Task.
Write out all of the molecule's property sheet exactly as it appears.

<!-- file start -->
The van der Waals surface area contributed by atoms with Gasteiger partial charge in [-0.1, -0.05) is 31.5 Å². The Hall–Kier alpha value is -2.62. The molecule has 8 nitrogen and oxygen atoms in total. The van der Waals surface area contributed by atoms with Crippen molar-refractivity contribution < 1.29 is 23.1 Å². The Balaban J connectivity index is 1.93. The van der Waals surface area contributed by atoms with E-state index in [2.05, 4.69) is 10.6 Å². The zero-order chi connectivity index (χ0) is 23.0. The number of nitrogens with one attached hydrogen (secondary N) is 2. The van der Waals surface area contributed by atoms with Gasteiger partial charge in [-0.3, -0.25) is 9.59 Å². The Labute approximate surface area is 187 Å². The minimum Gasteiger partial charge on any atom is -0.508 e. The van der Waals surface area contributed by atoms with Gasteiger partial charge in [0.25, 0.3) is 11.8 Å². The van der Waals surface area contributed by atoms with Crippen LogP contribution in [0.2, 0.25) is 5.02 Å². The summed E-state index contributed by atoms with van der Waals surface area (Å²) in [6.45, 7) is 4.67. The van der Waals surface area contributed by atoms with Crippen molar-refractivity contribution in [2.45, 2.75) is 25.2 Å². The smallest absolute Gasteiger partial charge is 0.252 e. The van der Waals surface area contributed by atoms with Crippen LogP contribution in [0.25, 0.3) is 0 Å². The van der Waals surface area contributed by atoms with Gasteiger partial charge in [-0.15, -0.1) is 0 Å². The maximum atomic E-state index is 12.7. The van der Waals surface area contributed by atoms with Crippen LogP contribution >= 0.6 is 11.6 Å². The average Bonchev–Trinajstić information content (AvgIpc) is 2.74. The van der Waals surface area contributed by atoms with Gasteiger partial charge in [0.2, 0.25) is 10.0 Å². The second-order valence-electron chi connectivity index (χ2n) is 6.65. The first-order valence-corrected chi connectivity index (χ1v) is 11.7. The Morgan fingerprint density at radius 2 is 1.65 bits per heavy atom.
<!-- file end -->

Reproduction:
The van der Waals surface area contributed by atoms with Gasteiger partial charge in [-0.1, -0.05) is 31.5 Å². The Hall–Kier alpha value is -2.62. The molecule has 8 nitrogen and oxygen atoms in total. The van der Waals surface area contributed by atoms with Crippen molar-refractivity contribution < 1.29 is 23.1 Å². The Balaban J connectivity index is 1.93. The van der Waals surface area contributed by atoms with E-state index in [2.05, 4.69) is 10.6 Å². The zero-order chi connectivity index (χ0) is 23.0. The number of nitrogens with one attached hydrogen (secondary N) is 2. The van der Waals surface area contributed by atoms with Gasteiger partial charge in [-0.3, -0.25) is 9.59 Å². The Labute approximate surface area is 187 Å². The minimum Gasteiger partial charge on any atom is -0.508 e. The van der Waals surface area contributed by atoms with Gasteiger partial charge in [0.25, 0.3) is 11.8 Å². The van der Waals surface area contributed by atoms with Crippen LogP contribution in [0.2, 0.25) is 5.02 Å². The summed E-state index contributed by atoms with van der Waals surface area (Å²) in [6.45, 7) is 4.67. The van der Waals surface area contributed by atoms with Crippen molar-refractivity contribution in [2.45, 2.75) is 25.2 Å². The smallest absolute Gasteiger partial charge is 0.252 e. The van der Waals surface area contributed by atoms with Crippen LogP contribution in [0.25, 0.3) is 0 Å². The van der Waals surface area contributed by atoms with Gasteiger partial charge in [-0.15, -0.1) is 0 Å². The maximum atomic E-state index is 12.7. The van der Waals surface area contributed by atoms with Crippen LogP contribution >= 0.6 is 11.6 Å². The average Bonchev–Trinajstić information content (AvgIpc) is 2.74. The van der Waals surface area contributed by atoms with Gasteiger partial charge in [0.2, 0.25) is 10.0 Å². The second-order valence-electron chi connectivity index (χ2n) is 6.65. The first-order valence-corrected chi connectivity index (χ1v) is 11.7. The Morgan fingerprint density at radius 2 is 1.65 bits per heavy atom.